Space Warps: 15 Buildings that Bend, Wrap & Curve

Folding onto themselves like ribbon and snaking along the grass, these 15 structures have barely a straight line in sight. From interiors that resemble honeycombs and cocoons to shell-shaped residences and water-inspired gallery spaces, organic shapes trump the geometric, with overall effects that range from earthy and hobbit-like to sleek and futuristic.

Red Town Office by Taranta Creations

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The Shanghai office of Chinese architecture firm Taranta Creations is anything but ordinary, with an organic staircase swooping down from the ceiling. Painted a bold red inside with a curved exterior, the staircase almost makes it seem as if the second floor is drooping down into the first. Other unusual features in the office include desk recesses in the floor painted in the same bloody shade.

Roca London Gallery by Zaha Hadid

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Aside from a few pillars and the floor, there may not be a single flat surface anywhere in this gallery space, designed by Zaha Hadid. Roca London has the feel of a synthetic cave, curving and wrapping around itself with bulbous shapes poking down from the ceiling and out of the walls. The space is a show room for the bathroom brand Roca’s fixtures, and its design draws inspiration from the round forms of basins and the fluids they contain.

Centre Pomidou-Metz by Shigeru Ban

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Among the most notable amorphous structures built in recent years is the French Centre Pompidou-Metz, the sister museum to the Pompidou in Paris. Renowned Japanese architect Shigeru Ban gave it a flowing, latticed roof inspired by the shape of a Chinese hat. The latticework is covered in fiberglass and teflon to create a tent-like effect that glows like a lantern at night.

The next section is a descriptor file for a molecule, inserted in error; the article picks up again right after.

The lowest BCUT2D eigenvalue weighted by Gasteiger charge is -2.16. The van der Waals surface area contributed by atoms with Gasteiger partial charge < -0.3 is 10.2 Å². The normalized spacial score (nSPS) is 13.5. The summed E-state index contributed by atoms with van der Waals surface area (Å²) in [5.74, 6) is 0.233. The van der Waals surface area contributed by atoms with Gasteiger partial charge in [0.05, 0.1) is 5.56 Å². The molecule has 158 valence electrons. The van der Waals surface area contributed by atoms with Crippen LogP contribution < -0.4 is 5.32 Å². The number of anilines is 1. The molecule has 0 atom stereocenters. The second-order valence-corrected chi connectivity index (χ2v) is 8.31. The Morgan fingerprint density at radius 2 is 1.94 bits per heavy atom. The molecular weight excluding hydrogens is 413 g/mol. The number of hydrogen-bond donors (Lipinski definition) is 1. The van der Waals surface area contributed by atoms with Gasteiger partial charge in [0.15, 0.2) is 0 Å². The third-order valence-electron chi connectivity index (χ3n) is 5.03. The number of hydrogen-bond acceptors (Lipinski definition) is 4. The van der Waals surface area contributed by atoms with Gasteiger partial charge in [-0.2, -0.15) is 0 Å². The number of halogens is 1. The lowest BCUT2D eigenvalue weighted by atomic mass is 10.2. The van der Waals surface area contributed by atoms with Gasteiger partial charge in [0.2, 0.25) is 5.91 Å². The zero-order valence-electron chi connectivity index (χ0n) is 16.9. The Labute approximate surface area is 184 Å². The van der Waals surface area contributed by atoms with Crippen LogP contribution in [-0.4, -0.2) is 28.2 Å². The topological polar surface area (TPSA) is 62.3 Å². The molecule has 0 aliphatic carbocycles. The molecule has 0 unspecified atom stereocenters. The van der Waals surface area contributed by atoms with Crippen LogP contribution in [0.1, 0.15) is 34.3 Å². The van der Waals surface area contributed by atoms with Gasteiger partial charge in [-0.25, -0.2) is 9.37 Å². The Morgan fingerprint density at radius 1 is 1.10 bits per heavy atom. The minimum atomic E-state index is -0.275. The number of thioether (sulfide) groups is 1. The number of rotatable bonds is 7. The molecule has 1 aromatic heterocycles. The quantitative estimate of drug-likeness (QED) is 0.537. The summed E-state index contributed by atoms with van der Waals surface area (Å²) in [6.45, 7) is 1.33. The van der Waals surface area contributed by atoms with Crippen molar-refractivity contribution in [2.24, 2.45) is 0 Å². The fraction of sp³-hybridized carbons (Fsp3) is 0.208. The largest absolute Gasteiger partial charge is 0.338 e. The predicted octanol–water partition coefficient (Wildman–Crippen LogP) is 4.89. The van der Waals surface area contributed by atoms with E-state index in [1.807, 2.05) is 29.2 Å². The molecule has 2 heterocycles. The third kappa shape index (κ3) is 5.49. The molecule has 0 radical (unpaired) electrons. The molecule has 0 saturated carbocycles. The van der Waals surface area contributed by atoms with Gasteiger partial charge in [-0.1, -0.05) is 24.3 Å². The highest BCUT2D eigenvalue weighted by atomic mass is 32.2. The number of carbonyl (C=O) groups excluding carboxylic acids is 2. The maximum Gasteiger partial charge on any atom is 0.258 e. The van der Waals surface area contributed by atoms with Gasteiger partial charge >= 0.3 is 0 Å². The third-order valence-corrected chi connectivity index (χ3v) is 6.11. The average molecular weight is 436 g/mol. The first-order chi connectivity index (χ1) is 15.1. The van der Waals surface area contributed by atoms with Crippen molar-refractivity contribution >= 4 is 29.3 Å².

Glocal Design Station by Row Studio Mix

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Creating a soft, rounded interior from a conventional straight-walled structure, the Mexican architectural and design practice Row Studio gave the temporary display for Glocal Design  magazine’s Habitat Expo 2011 a vibrant feel that’s brimming with vitality. The interior is made up of a grid of interconnected MDF panels that warp and flow along the ceiling and walls.

Lucien Pellat Finet Interior by Kengo Kuma

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A very similar concept is explored by architect Kengo Kuma in this Tokyo store for fashion deigned Lucien Pellat-Finet. Plywood was crafted into a honeycomb-like structure that not only transforms the feel of the space, but also creates built-in shelving.

Zebar by 3gatti

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Inspired by 3D modeling, the design of this Shanghai music bar by 3gatti is smooth, clean and lacquered yet still organic, calling to mind  a great cavern lined with ribs. Each of the plasterboard slices that make up the columns that flow along the curving ceilings and walls was painstakingly hand-cut, in stark contrast to the usual digital computer-based manufacturing that would normally be used for such a project. The architect calls it “a caved space formed from of a digital Boolean subtraction of hundreds of slices from an amorphic blob.”

Shell House by Senosiain Arquitectos

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Few natural objects evoke images in our minds of such perfect, beautiful curves and swirls as do sea shells. This highly unusual, sculptural home by Senosiain Arquitectos looks like it might have come from some monstrous deep-sea creature, its front wall made up of colorful stained glass. Inside, the home features a living room, kitchen, bathroom and upper bedroom, punctuated by round windows and skylights that highlight the curving surfaces and organic textures of the walls.